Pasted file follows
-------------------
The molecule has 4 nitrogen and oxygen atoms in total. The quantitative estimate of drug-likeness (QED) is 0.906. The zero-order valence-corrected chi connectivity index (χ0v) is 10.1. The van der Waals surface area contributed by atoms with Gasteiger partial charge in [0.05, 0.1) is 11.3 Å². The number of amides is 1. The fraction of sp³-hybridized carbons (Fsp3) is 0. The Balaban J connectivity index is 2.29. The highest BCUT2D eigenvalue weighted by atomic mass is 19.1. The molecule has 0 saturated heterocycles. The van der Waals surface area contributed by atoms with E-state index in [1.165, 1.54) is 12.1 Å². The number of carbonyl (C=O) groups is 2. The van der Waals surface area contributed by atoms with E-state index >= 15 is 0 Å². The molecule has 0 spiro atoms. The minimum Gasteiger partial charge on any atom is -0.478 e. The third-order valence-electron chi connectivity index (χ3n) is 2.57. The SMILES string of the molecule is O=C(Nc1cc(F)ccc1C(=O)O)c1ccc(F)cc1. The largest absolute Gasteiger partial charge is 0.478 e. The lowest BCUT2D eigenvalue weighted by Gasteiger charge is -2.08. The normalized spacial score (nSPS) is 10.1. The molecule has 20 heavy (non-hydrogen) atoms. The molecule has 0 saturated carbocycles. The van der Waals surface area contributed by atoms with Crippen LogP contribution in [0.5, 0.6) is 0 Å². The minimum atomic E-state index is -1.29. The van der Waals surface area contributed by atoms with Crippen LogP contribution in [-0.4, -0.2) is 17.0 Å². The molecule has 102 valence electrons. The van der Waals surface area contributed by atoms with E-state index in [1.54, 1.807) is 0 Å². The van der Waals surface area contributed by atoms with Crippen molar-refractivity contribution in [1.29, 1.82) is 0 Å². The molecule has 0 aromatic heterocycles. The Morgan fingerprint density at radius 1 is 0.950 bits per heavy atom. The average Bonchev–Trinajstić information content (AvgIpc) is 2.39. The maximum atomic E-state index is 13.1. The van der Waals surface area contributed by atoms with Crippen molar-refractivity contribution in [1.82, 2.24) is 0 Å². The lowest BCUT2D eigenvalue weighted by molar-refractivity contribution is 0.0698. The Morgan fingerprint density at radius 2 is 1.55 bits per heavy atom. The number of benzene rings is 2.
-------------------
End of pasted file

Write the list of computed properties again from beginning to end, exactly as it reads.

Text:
The molecule has 4 nitrogen and oxygen atoms in total. The quantitative estimate of drug-likeness (QED) is 0.906. The zero-order valence-corrected chi connectivity index (χ0v) is 10.1. The van der Waals surface area contributed by atoms with Gasteiger partial charge in [0.05, 0.1) is 11.3 Å². The number of amides is 1. The fraction of sp³-hybridized carbons (Fsp3) is 0. The Balaban J connectivity index is 2.29. The highest BCUT2D eigenvalue weighted by atomic mass is 19.1. The molecule has 0 saturated heterocycles. The van der Waals surface area contributed by atoms with E-state index in [1.165, 1.54) is 12.1 Å². The number of carbonyl (C=O) groups is 2. The van der Waals surface area contributed by atoms with E-state index >= 15 is 0 Å². The molecule has 0 spiro atoms. The minimum Gasteiger partial charge on any atom is -0.478 e. The third-order valence-electron chi connectivity index (χ3n) is 2.57. The SMILES string of the molecule is O=C(Nc1cc(F)ccc1C(=O)O)c1ccc(F)cc1. The largest absolute Gasteiger partial charge is 0.478 e. The lowest BCUT2D eigenvalue weighted by Gasteiger charge is -2.08. The normalized spacial score (nSPS) is 10.1. The molecule has 20 heavy (non-hydrogen) atoms. The molecule has 0 saturated carbocycles. The van der Waals surface area contributed by atoms with Crippen LogP contribution in [0.5, 0.6) is 0 Å². The minimum atomic E-state index is -1.29. The van der Waals surface area contributed by atoms with Crippen LogP contribution in [-0.4, -0.2) is 17.0 Å². The molecule has 102 valence electrons. The van der Waals surface area contributed by atoms with E-state index in [1.54, 1.807) is 0 Å². The van der Waals surface area contributed by atoms with Crippen molar-refractivity contribution in [1.29, 1.82) is 0 Å². The molecule has 0 aromatic heterocycles. The Morgan fingerprint density at radius 1 is 0.950 bits per heavy atom. The average Bonchev–Trinajstić information content (AvgIpc) is 2.39. The maximum atomic E-state index is 13.1. The van der Waals surface area contributed by atoms with Crippen molar-refractivity contribution in [1.82, 2.24) is 0 Å². The lowest BCUT2D eigenvalue weighted by molar-refractivity contribution is 0.0698. The Morgan fingerprint density at radius 2 is 1.55 bits per heavy atom. The number of benzene rings is 2.